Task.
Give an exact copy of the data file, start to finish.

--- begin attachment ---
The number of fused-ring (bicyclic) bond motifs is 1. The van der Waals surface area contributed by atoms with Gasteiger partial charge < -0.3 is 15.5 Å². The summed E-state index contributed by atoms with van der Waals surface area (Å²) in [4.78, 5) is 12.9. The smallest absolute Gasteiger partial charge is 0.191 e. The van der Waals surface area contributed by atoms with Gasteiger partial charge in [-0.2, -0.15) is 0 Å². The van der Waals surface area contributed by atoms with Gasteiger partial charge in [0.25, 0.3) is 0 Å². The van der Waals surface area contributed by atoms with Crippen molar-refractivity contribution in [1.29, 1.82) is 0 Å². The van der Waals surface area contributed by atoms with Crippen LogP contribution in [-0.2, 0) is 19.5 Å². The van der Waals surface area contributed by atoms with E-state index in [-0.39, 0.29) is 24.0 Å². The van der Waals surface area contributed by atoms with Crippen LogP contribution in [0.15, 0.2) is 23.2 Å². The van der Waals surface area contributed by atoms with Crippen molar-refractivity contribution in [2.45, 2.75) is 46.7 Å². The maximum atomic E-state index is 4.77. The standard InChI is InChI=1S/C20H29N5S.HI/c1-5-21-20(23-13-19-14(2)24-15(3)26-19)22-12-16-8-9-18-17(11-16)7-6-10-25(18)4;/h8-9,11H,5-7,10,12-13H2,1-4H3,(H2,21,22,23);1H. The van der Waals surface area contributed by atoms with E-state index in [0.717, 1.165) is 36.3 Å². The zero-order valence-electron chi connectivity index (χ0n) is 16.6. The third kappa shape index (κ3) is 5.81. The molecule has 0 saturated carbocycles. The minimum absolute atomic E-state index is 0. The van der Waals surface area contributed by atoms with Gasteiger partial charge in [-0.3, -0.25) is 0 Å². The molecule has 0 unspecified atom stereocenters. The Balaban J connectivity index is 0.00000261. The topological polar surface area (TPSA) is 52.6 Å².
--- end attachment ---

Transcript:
The number of fused-ring (bicyclic) bond motifs is 1. The van der Waals surface area contributed by atoms with Gasteiger partial charge < -0.3 is 15.5 Å². The summed E-state index contributed by atoms with van der Waals surface area (Å²) in [4.78, 5) is 12.9. The smallest absolute Gasteiger partial charge is 0.191 e. The van der Waals surface area contributed by atoms with Gasteiger partial charge in [-0.2, -0.15) is 0 Å². The van der Waals surface area contributed by atoms with Gasteiger partial charge in [0.25, 0.3) is 0 Å². The van der Waals surface area contributed by atoms with Crippen molar-refractivity contribution in [1.29, 1.82) is 0 Å². The van der Waals surface area contributed by atoms with Crippen LogP contribution in [-0.2, 0) is 19.5 Å². The van der Waals surface area contributed by atoms with E-state index in [-0.39, 0.29) is 24.0 Å². The van der Waals surface area contributed by atoms with Crippen LogP contribution in [0.15, 0.2) is 23.2 Å². The van der Waals surface area contributed by atoms with Crippen molar-refractivity contribution in [2.45, 2.75) is 46.7 Å². The maximum atomic E-state index is 4.77. The standard InChI is InChI=1S/C20H29N5S.HI/c1-5-21-20(23-13-19-14(2)24-15(3)26-19)22-12-16-8-9-18-17(11-16)7-6-10-25(18)4;/h8-9,11H,5-7,10,12-13H2,1-4H3,(H2,21,22,23);1H. The van der Waals surface area contributed by atoms with E-state index in [0.717, 1.165) is 36.3 Å². The zero-order valence-electron chi connectivity index (χ0n) is 16.6. The third kappa shape index (κ3) is 5.81. The molecule has 0 saturated carbocycles. The minimum absolute atomic E-state index is 0. The van der Waals surface area contributed by atoms with Gasteiger partial charge in [-0.3, -0.25) is 0 Å². The molecule has 0 unspecified atom stereocenters. The Balaban J connectivity index is 0.00000261. The topological polar surface area (TPSA) is 52.6 Å².